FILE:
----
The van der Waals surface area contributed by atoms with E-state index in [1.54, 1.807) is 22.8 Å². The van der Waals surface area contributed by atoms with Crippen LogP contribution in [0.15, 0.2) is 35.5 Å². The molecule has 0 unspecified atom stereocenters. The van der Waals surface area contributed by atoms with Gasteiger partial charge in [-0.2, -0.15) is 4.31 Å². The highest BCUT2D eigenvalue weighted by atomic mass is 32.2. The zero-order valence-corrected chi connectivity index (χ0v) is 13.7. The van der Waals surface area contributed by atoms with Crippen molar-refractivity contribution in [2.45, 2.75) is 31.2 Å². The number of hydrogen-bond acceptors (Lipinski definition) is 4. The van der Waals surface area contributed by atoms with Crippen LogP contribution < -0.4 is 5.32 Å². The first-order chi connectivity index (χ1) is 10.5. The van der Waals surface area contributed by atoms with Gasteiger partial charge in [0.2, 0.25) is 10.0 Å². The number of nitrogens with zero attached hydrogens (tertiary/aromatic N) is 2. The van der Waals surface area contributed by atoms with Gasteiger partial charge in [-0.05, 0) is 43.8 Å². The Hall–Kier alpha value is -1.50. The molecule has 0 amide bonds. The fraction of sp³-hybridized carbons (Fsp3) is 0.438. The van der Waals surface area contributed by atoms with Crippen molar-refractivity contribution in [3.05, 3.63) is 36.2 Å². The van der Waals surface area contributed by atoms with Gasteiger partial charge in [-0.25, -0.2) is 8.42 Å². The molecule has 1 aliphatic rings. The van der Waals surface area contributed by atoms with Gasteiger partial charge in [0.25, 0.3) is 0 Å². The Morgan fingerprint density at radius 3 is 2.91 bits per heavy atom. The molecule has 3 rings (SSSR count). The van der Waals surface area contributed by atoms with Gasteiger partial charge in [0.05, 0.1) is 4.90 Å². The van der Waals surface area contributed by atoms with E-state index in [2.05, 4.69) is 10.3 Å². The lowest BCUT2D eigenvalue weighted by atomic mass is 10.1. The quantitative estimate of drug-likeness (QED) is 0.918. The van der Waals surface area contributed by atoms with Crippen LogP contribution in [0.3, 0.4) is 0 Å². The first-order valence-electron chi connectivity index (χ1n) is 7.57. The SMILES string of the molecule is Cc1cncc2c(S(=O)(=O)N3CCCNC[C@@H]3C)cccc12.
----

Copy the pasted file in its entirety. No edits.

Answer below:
The van der Waals surface area contributed by atoms with E-state index in [1.54, 1.807) is 22.8 Å². The van der Waals surface area contributed by atoms with Crippen LogP contribution in [0.15, 0.2) is 35.5 Å². The molecule has 0 unspecified atom stereocenters. The van der Waals surface area contributed by atoms with Gasteiger partial charge in [-0.2, -0.15) is 4.31 Å². The highest BCUT2D eigenvalue weighted by atomic mass is 32.2. The zero-order valence-corrected chi connectivity index (χ0v) is 13.7. The van der Waals surface area contributed by atoms with Crippen molar-refractivity contribution in [2.45, 2.75) is 31.2 Å². The number of hydrogen-bond acceptors (Lipinski definition) is 4. The van der Waals surface area contributed by atoms with Crippen LogP contribution < -0.4 is 5.32 Å². The first-order chi connectivity index (χ1) is 10.5. The van der Waals surface area contributed by atoms with Gasteiger partial charge in [0.2, 0.25) is 10.0 Å². The number of nitrogens with zero attached hydrogens (tertiary/aromatic N) is 2. The van der Waals surface area contributed by atoms with Gasteiger partial charge in [-0.05, 0) is 43.8 Å². The Hall–Kier alpha value is -1.50. The molecule has 0 amide bonds. The fraction of sp³-hybridized carbons (Fsp3) is 0.438. The van der Waals surface area contributed by atoms with Crippen molar-refractivity contribution in [3.05, 3.63) is 36.2 Å². The van der Waals surface area contributed by atoms with Gasteiger partial charge in [-0.25, -0.2) is 8.42 Å². The molecule has 1 aliphatic rings. The van der Waals surface area contributed by atoms with Gasteiger partial charge in [0.25, 0.3) is 0 Å². The Morgan fingerprint density at radius 3 is 2.91 bits per heavy atom. The molecule has 3 rings (SSSR count). The van der Waals surface area contributed by atoms with Gasteiger partial charge in [0.05, 0.1) is 4.90 Å². The van der Waals surface area contributed by atoms with E-state index in [2.05, 4.69) is 10.3 Å². The lowest BCUT2D eigenvalue weighted by atomic mass is 10.1. The quantitative estimate of drug-likeness (QED) is 0.918. The van der Waals surface area contributed by atoms with Crippen LogP contribution in [0.3, 0.4) is 0 Å². The first-order valence-electron chi connectivity index (χ1n) is 7.57. The SMILES string of the molecule is Cc1cncc2c(S(=O)(=O)N3CCCNC[C@@H]3C)cccc12.